According to the people at Chapter One, the 2010 competition anthology is currently at the printers. It might be ready to send out by the end of August. It’s very hard to marshal my thoughts about this.
Just to put it in perspective, in January 2010, when the competition closed, Gordon Brown was the Prime Minister of the UK, the film Avatar was breaking box-office records, Steve Jobs unveiled the first iPad, and, tragically, Haiti was hit by a devastating earthquake that killed hundreds of thousands of people. All of this seems an awfully long time ago.
Since then, I have continued to write. I have not, as I hoped at the time, completed the novel I was working on. In fact, I haven’t written anywhere near as much of anything as I thought I might have done by now, and I've definitely not managed to get as many stories published as I would like. But I feel I have improved as a writer, in some ways at least. This leaves a slightly unpleasant taste in my mouth, though – I’ve got better, but my biggest achievement still lurks two-and-a-half years in the past. At the moment, it's out of sight - but not, apparently, for much longer.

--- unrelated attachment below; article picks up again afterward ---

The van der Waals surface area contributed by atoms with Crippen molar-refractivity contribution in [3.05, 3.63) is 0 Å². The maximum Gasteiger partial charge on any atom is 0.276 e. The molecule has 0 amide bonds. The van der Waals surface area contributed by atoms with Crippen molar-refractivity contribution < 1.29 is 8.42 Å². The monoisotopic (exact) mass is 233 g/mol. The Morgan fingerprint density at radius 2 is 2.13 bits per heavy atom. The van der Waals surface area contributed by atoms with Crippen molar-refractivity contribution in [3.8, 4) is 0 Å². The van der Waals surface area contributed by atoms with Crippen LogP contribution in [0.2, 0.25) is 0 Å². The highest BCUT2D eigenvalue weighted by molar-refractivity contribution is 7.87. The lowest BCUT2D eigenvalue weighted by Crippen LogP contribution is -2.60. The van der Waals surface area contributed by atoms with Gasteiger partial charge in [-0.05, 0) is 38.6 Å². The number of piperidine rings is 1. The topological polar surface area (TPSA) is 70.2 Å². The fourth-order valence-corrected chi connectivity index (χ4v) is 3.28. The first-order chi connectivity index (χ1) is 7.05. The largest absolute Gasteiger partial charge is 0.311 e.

The prospect of it finally being made available is an exciting one. But it’s a terrifying one, too. The story I wrote, all that time ago, will be out in the world, out of my control. I don’t know how successful the Chapter One anthologies tend to be; it’s not like they are high-profile releases and I’ve never seen any marketing of the books. So I really don’t know whether anybody other than the other prizewinners and the shortlisted authors will see my story. But that’s bad enough – surely they’ll be the toughest, most critical audience? They might hate it, wonder what on earth the judge was thinking. And it feels unfair, that they’ll be judging me on something I wrote back then.
I was worried until the proof copy of my story was emailed to me. Reading it again after so many months was an odd experience. I was amazed at how much I’d forgotten, and – more importantly – I was pleased that it still read pretty well. True, there were a few sentences I’d cut, or rephrase, or reorder, but generally, I’m pleased with it. I did my best, and if people don’t like it, it’s not for any lack of effort on my part.
It got me thinking that it’s just something you have to deal with if you’re going to publish your work. You’re never going to write a story that everybody loves; it’s simply not possible. And saying that it’s an old piece won’t cut any slack. It’s still your story, and people will assume that it’s the best you can do. This is why it’s so important that you always ensure every story you send out really is the absolute best you can make it – not just because it will improve the odds of it being accepted, but because you owe it to your future self.